We need to know how long do sharks live? How old are they when they first have babies, how many babies they have and how often things like that, as well as where they go, what they eat, how they interact with their environment, what sorts of fishing methods are especially bad and can we do something else instead? And there's also a variety of high tech tools, underwater cameras, emerging work with drones, things like that. So I wanted to introduce readers to a diverse selection of research methods that are available and not just those tracker tags.

What sorts of research priorities would you like to see the next generation of research scientists take on?

There's increasing recognition that climate change can be disruptive to the ocean. And that's been hardly studied for sharks. There have been a few studies that show it's likely to cause disruptions in their migratory pathways and habitat usage. But we don't really know what that's going to mean for shark conservation or shark fisheries. Right now, it's not considered anywhere near as big a threat as the overfishing we mentioned earlier, but that might change and we should probably study it.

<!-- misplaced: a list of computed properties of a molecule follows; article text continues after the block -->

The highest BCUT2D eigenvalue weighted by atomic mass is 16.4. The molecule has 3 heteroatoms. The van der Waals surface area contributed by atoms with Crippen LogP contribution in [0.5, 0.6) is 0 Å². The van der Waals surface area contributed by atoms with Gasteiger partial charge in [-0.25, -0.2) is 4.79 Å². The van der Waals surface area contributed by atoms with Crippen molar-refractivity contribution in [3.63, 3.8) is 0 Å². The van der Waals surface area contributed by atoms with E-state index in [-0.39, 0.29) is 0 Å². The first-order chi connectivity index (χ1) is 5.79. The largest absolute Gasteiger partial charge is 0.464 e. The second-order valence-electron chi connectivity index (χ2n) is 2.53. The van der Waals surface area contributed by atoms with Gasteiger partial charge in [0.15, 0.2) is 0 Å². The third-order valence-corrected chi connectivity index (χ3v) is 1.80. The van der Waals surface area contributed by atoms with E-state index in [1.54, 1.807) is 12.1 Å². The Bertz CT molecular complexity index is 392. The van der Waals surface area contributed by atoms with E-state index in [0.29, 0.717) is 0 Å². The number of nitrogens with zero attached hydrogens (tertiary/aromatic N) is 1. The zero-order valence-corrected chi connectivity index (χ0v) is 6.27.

The social sciences are more and more important in conservation. And that means we're not just studying sharks, but we're studying people who interact with sharks, fishermen, beachgoers, scuba divers, members of the community who may or may not join in lobbying for protection. Because when you pass a law to protect an endangered species, that law doesn't actually influence what that species does. It only influences what the humans around that species do. So it's really, really important that we understand the human side of the equation, too. 


Produced and written by Amanda Buckiewicz